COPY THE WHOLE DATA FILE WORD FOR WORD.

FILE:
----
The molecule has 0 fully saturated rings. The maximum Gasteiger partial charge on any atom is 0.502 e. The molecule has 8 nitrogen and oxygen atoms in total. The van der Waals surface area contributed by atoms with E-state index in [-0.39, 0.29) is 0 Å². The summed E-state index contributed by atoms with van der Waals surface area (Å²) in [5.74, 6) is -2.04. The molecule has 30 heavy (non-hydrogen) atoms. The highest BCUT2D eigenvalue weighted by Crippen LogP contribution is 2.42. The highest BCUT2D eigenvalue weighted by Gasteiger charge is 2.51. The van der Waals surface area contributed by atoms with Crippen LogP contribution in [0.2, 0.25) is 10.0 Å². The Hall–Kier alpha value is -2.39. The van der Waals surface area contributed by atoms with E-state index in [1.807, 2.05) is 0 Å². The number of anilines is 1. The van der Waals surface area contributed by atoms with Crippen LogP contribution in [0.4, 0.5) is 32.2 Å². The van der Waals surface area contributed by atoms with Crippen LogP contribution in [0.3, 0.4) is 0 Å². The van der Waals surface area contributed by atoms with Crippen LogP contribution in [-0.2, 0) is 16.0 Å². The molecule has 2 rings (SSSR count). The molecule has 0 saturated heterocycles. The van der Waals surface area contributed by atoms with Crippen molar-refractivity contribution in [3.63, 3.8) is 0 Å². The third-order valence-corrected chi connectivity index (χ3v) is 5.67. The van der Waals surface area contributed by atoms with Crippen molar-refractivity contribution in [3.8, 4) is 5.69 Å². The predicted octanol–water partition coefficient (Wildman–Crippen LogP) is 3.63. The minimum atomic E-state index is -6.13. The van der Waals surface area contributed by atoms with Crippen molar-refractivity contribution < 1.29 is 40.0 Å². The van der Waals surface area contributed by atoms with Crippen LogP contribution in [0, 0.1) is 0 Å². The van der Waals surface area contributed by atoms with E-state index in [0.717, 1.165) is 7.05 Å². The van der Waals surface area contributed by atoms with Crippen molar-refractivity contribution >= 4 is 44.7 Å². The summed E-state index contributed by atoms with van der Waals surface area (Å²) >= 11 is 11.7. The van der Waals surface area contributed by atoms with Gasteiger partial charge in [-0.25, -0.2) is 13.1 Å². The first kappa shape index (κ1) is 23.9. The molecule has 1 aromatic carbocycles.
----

The molecule has 0 fully saturated rings. The maximum Gasteiger partial charge on any atom is 0.502 e. The molecule has 8 nitrogen and oxygen atoms in total. The van der Waals surface area contributed by atoms with E-state index in [-0.39, 0.29) is 0 Å². The summed E-state index contributed by atoms with van der Waals surface area (Å²) in [5.74, 6) is -2.04. The molecule has 30 heavy (non-hydrogen) atoms. The highest BCUT2D eigenvalue weighted by Crippen LogP contribution is 2.42. The highest BCUT2D eigenvalue weighted by Gasteiger charge is 2.51. The van der Waals surface area contributed by atoms with Crippen LogP contribution in [0.2, 0.25) is 10.0 Å². The Hall–Kier alpha value is -2.39. The van der Waals surface area contributed by atoms with E-state index in [1.807, 2.05) is 0 Å². The number of anilines is 1. The van der Waals surface area contributed by atoms with Crippen LogP contribution in [0.4, 0.5) is 32.2 Å². The van der Waals surface area contributed by atoms with Crippen LogP contribution in [0.3, 0.4) is 0 Å². The van der Waals surface area contributed by atoms with Crippen LogP contribution in [-0.2, 0) is 16.0 Å². The molecule has 2 rings (SSSR count). The molecule has 0 saturated heterocycles. The van der Waals surface area contributed by atoms with Crippen molar-refractivity contribution in [3.63, 3.8) is 0 Å². The third-order valence-corrected chi connectivity index (χ3v) is 5.67. The van der Waals surface area contributed by atoms with Crippen molar-refractivity contribution in [3.8, 4) is 5.69 Å². The predicted octanol–water partition coefficient (Wildman–Crippen LogP) is 3.63. The minimum atomic E-state index is -6.13. The van der Waals surface area contributed by atoms with Crippen molar-refractivity contribution < 1.29 is 40.0 Å². The van der Waals surface area contributed by atoms with Crippen LogP contribution in [0, 0.1) is 0 Å². The van der Waals surface area contributed by atoms with E-state index in [0.717, 1.165) is 7.05 Å². The van der Waals surface area contributed by atoms with Crippen molar-refractivity contribution >= 4 is 44.7 Å². The summed E-state index contributed by atoms with van der Waals surface area (Å²) >= 11 is 11.7. The van der Waals surface area contributed by atoms with Gasteiger partial charge in [-0.25, -0.2) is 13.1 Å². The first kappa shape index (κ1) is 23.9. The molecule has 1 aromatic carbocycles.